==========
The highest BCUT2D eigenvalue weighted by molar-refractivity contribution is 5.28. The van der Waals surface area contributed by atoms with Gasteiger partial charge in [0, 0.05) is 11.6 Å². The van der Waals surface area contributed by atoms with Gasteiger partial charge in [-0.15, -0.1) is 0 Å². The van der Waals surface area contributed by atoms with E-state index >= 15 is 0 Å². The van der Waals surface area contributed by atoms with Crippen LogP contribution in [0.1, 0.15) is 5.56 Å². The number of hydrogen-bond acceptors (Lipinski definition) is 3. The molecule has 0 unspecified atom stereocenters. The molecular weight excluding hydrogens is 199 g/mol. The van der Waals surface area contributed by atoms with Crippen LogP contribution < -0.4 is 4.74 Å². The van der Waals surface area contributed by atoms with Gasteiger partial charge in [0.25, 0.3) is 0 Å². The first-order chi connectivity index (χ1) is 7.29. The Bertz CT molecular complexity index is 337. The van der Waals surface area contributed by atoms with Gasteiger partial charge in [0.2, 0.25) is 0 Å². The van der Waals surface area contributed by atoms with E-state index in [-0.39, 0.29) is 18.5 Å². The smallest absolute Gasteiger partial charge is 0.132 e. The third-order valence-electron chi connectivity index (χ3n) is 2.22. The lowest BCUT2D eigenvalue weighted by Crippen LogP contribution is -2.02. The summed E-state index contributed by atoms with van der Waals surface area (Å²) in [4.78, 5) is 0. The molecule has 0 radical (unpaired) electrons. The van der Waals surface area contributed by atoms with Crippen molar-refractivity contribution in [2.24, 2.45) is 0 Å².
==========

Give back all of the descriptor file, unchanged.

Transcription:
The highest BCUT2D eigenvalue weighted by molar-refractivity contribution is 5.28. The van der Waals surface area contributed by atoms with Gasteiger partial charge in [0, 0.05) is 11.6 Å². The van der Waals surface area contributed by atoms with Gasteiger partial charge in [-0.15, -0.1) is 0 Å². The van der Waals surface area contributed by atoms with E-state index >= 15 is 0 Å². The van der Waals surface area contributed by atoms with Crippen LogP contribution in [0.1, 0.15) is 5.56 Å². The number of hydrogen-bond acceptors (Lipinski definition) is 3. The molecule has 0 unspecified atom stereocenters. The molecular weight excluding hydrogens is 199 g/mol. The van der Waals surface area contributed by atoms with Crippen LogP contribution < -0.4 is 4.74 Å². The van der Waals surface area contributed by atoms with Gasteiger partial charge in [0.25, 0.3) is 0 Å². The first-order chi connectivity index (χ1) is 7.29. The Bertz CT molecular complexity index is 337. The van der Waals surface area contributed by atoms with Gasteiger partial charge in [0.2, 0.25) is 0 Å². The van der Waals surface area contributed by atoms with E-state index in [-0.39, 0.29) is 18.5 Å². The smallest absolute Gasteiger partial charge is 0.132 e. The third-order valence-electron chi connectivity index (χ3n) is 2.22. The lowest BCUT2D eigenvalue weighted by Crippen LogP contribution is -2.02. The summed E-state index contributed by atoms with van der Waals surface area (Å²) in [4.78, 5) is 0. The molecule has 0 radical (unpaired) electrons. The van der Waals surface area contributed by atoms with Crippen molar-refractivity contribution in [2.24, 2.45) is 0 Å².